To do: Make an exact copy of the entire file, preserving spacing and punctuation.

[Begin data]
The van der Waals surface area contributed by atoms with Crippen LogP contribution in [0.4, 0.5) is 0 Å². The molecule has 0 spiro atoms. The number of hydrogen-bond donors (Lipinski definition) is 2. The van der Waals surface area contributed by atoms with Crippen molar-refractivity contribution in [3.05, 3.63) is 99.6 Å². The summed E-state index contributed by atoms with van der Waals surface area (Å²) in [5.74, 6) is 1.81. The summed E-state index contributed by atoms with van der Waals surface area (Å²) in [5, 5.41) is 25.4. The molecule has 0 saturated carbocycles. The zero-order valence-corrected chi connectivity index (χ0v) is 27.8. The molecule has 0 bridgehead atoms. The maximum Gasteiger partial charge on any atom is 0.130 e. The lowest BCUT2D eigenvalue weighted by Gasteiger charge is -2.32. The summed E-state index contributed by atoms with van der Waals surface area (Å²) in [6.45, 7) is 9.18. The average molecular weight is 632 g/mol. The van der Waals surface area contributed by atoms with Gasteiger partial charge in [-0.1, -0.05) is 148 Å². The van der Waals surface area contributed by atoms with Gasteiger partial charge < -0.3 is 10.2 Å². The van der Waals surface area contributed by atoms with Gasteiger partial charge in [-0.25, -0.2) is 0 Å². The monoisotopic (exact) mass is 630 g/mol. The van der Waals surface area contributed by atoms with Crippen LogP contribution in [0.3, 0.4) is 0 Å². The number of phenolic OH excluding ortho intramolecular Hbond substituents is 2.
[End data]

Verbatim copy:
The van der Waals surface area contributed by atoms with Crippen LogP contribution in [0.4, 0.5) is 0 Å². The molecule has 0 spiro atoms. The number of hydrogen-bond donors (Lipinski definition) is 2. The van der Waals surface area contributed by atoms with Crippen molar-refractivity contribution in [3.05, 3.63) is 99.6 Å². The summed E-state index contributed by atoms with van der Waals surface area (Å²) in [5.74, 6) is 1.81. The summed E-state index contributed by atoms with van der Waals surface area (Å²) in [5, 5.41) is 25.4. The molecule has 0 saturated carbocycles. The zero-order valence-corrected chi connectivity index (χ0v) is 27.8. The molecule has 0 bridgehead atoms. The maximum Gasteiger partial charge on any atom is 0.130 e. The lowest BCUT2D eigenvalue weighted by Gasteiger charge is -2.32. The summed E-state index contributed by atoms with van der Waals surface area (Å²) in [6.45, 7) is 9.18. The average molecular weight is 632 g/mol. The van der Waals surface area contributed by atoms with Gasteiger partial charge in [-0.1, -0.05) is 148 Å². The van der Waals surface area contributed by atoms with Gasteiger partial charge < -0.3 is 10.2 Å². The van der Waals surface area contributed by atoms with Gasteiger partial charge in [-0.25, -0.2) is 0 Å². The monoisotopic (exact) mass is 630 g/mol. The van der Waals surface area contributed by atoms with Crippen LogP contribution in [0.3, 0.4) is 0 Å². The number of phenolic OH excluding ortho intramolecular Hbond substituents is 2.